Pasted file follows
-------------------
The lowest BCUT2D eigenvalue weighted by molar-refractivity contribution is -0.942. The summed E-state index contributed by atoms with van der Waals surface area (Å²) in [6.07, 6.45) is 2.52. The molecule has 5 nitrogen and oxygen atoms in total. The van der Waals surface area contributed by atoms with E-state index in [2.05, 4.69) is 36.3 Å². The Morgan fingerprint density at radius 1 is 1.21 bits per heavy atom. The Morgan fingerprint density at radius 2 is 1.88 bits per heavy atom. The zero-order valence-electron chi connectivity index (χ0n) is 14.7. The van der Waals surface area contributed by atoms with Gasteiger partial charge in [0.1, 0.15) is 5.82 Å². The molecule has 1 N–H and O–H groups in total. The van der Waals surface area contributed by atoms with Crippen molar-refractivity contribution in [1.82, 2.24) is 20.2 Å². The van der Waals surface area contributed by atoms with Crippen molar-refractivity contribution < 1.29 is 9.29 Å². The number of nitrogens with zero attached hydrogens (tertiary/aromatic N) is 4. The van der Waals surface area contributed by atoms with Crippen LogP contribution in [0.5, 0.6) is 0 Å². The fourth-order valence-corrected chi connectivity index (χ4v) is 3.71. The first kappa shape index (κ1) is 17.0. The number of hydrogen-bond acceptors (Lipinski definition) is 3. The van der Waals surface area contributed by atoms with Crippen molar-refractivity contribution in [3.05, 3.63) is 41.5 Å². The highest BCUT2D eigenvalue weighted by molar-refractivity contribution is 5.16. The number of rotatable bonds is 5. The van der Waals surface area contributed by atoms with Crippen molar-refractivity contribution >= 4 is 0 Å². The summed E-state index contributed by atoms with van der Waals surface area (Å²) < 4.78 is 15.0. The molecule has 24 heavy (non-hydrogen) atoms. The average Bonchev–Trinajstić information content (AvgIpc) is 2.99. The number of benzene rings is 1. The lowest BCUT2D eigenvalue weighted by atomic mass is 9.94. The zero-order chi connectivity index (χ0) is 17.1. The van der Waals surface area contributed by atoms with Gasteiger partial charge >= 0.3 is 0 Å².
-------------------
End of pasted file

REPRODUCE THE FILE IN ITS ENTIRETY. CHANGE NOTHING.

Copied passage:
The lowest BCUT2D eigenvalue weighted by molar-refractivity contribution is -0.942. The summed E-state index contributed by atoms with van der Waals surface area (Å²) in [6.07, 6.45) is 2.52. The molecule has 5 nitrogen and oxygen atoms in total. The van der Waals surface area contributed by atoms with E-state index in [2.05, 4.69) is 36.3 Å². The Morgan fingerprint density at radius 1 is 1.21 bits per heavy atom. The Morgan fingerprint density at radius 2 is 1.88 bits per heavy atom. The zero-order valence-electron chi connectivity index (χ0n) is 14.7. The van der Waals surface area contributed by atoms with Gasteiger partial charge in [0.1, 0.15) is 5.82 Å². The molecule has 1 N–H and O–H groups in total. The van der Waals surface area contributed by atoms with Crippen molar-refractivity contribution in [1.82, 2.24) is 20.2 Å². The van der Waals surface area contributed by atoms with Crippen molar-refractivity contribution < 1.29 is 9.29 Å². The number of nitrogens with zero attached hydrogens (tertiary/aromatic N) is 4. The van der Waals surface area contributed by atoms with Crippen LogP contribution in [0.5, 0.6) is 0 Å². The fourth-order valence-corrected chi connectivity index (χ4v) is 3.71. The first kappa shape index (κ1) is 17.0. The number of hydrogen-bond acceptors (Lipinski definition) is 3. The van der Waals surface area contributed by atoms with Crippen molar-refractivity contribution in [3.05, 3.63) is 41.5 Å². The highest BCUT2D eigenvalue weighted by molar-refractivity contribution is 5.16. The number of rotatable bonds is 5. The van der Waals surface area contributed by atoms with Crippen molar-refractivity contribution >= 4 is 0 Å². The summed E-state index contributed by atoms with van der Waals surface area (Å²) < 4.78 is 15.0. The molecule has 24 heavy (non-hydrogen) atoms. The average Bonchev–Trinajstić information content (AvgIpc) is 2.99. The number of benzene rings is 1. The lowest BCUT2D eigenvalue weighted by atomic mass is 9.94. The zero-order chi connectivity index (χ0) is 17.1. The van der Waals surface area contributed by atoms with Gasteiger partial charge >= 0.3 is 0 Å².